There’s a third possible situation, and the writer describes it beginning in verse 9. He refers to his readers as “beloved,” completely changing his tone. He says he is “confident” that his readers are not among those who will fall away. He is persuaded of “better things” in their case, and more to the point, “things that accompany salvation.”
He sees evidence in them that their faith makes a difference in their lives. They work, they love, they help God’s people (10). That throws some light on that earlier group in vv. 4-6. It looks like all they did was soak in. They didn’t give out at all.
“God is not unjust,” the author tells his readers. He will not forget what you have done. That’s comforting.
But not to the point of spiritual overconfidence. He wants them to live in balance. What he doesn’t say is what we used to say when I was growing up: “once saved, always saved” – i.e., you’re in, so don’t worry about it.
Instead, he shifts the focus back to what you do to give you assurance. That’s where he continues to go in verses 11-12 –
He is not saying you inherit salvation by what you do. You inherit God’s promise by faith and patience. Jesus has done all that is necessary, and he promised that his Father will keep you.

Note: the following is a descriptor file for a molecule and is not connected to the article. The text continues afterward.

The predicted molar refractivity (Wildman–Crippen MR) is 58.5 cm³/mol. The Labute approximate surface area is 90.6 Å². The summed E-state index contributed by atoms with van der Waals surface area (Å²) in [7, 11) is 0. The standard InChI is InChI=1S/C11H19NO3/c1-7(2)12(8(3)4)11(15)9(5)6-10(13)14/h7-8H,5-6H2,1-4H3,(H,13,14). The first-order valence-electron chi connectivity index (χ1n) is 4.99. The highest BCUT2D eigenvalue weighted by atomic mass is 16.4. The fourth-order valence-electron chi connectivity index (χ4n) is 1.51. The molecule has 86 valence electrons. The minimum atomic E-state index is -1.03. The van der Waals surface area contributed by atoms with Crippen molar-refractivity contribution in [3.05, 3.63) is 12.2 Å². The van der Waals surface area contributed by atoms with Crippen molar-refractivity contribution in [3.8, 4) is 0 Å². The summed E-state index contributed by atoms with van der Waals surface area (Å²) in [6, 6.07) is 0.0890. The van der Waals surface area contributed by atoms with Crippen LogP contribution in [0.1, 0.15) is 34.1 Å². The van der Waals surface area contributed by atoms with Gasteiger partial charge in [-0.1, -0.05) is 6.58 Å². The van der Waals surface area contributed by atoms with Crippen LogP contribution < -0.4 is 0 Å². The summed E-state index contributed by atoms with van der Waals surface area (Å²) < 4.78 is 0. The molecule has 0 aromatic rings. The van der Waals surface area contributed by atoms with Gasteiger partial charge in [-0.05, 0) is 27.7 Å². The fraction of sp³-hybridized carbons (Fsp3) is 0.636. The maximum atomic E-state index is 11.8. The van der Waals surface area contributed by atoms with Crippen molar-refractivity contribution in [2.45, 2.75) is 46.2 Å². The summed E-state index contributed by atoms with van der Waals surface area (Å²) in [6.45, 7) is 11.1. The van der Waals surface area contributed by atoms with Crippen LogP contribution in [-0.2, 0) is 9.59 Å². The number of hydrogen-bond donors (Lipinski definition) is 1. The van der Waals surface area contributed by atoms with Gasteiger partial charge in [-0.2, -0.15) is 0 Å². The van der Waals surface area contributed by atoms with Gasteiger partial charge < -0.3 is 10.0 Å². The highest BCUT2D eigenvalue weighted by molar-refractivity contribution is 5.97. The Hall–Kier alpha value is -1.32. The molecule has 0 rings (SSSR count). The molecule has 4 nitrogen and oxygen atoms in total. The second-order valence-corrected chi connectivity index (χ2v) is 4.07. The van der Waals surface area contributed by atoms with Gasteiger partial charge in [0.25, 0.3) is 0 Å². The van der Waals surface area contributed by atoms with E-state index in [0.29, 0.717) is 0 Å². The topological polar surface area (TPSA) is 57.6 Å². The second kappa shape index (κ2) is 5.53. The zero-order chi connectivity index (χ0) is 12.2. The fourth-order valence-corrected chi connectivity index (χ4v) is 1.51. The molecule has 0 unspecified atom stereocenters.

The Bible nowhere gives spiritual assurance to those who take their salvation for granted, who think they can reject God’s Word of disregard his Law and still feel they are “in.” If you are losing your spiritual confidence, then “show the same diligence to the very end, in order to make your hope sure.” Stay strong. Persevere. Step up in discipleship. Learn. Grow. Serve. Give. Witness. Think. Teach. Forgive. Invest your life and resources in kingdom work. The more you do so, the more your heart will rest assured.
Situation 3 sounds like this: I know I don’t measure up. I fail every day. But I’m on this road for good. I have chosen by faith to put my life now and forever into God’s hands through Jesus Christ, who died and rose again for my salvation. But I’m not stopping there. Work must be done, mouths must be fed, the gospel must be preached, and I am a work in progress. I’m not quitting on him, because he hasn’t given up on me.